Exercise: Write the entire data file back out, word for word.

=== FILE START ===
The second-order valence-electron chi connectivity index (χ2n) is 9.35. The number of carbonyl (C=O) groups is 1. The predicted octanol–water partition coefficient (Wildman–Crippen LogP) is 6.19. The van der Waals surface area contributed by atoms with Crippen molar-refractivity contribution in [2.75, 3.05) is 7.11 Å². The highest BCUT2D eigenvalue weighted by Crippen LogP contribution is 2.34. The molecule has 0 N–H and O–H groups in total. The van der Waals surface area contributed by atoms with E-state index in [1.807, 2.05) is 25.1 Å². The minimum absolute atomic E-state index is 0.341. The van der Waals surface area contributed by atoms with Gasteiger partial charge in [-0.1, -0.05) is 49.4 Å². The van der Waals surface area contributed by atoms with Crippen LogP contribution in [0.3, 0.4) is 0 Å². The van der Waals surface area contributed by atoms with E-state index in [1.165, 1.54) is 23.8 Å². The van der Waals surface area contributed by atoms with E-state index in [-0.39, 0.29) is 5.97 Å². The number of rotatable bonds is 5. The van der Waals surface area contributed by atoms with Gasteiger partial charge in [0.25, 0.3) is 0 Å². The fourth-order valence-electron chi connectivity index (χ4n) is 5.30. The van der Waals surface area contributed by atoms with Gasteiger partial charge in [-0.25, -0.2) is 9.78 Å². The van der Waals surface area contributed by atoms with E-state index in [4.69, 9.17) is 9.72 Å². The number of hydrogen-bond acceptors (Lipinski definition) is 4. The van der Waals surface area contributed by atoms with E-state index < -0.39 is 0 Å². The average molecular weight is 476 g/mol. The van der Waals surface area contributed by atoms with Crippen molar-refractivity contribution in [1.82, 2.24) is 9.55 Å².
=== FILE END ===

The second-order valence-electron chi connectivity index (χ2n) is 9.35. The number of carbonyl (C=O) groups is 1. The predicted octanol–water partition coefficient (Wildman–Crippen LogP) is 6.19. The van der Waals surface area contributed by atoms with Crippen molar-refractivity contribution in [2.75, 3.05) is 7.11 Å². The highest BCUT2D eigenvalue weighted by Crippen LogP contribution is 2.34. The molecule has 0 N–H and O–H groups in total. The van der Waals surface area contributed by atoms with E-state index in [1.807, 2.05) is 25.1 Å². The minimum absolute atomic E-state index is 0.341. The van der Waals surface area contributed by atoms with Gasteiger partial charge in [-0.1, -0.05) is 49.4 Å². The van der Waals surface area contributed by atoms with Crippen LogP contribution in [0.3, 0.4) is 0 Å². The van der Waals surface area contributed by atoms with E-state index in [1.165, 1.54) is 23.8 Å². The van der Waals surface area contributed by atoms with E-state index in [-0.39, 0.29) is 5.97 Å². The number of rotatable bonds is 5. The van der Waals surface area contributed by atoms with Gasteiger partial charge in [0.25, 0.3) is 0 Å². The fourth-order valence-electron chi connectivity index (χ4n) is 5.30. The van der Waals surface area contributed by atoms with Gasteiger partial charge in [-0.25, -0.2) is 9.78 Å². The van der Waals surface area contributed by atoms with E-state index in [4.69, 9.17) is 9.72 Å². The number of hydrogen-bond acceptors (Lipinski definition) is 4. The van der Waals surface area contributed by atoms with E-state index < -0.39 is 0 Å². The average molecular weight is 476 g/mol. The van der Waals surface area contributed by atoms with Crippen molar-refractivity contribution in [1.82, 2.24) is 9.55 Å².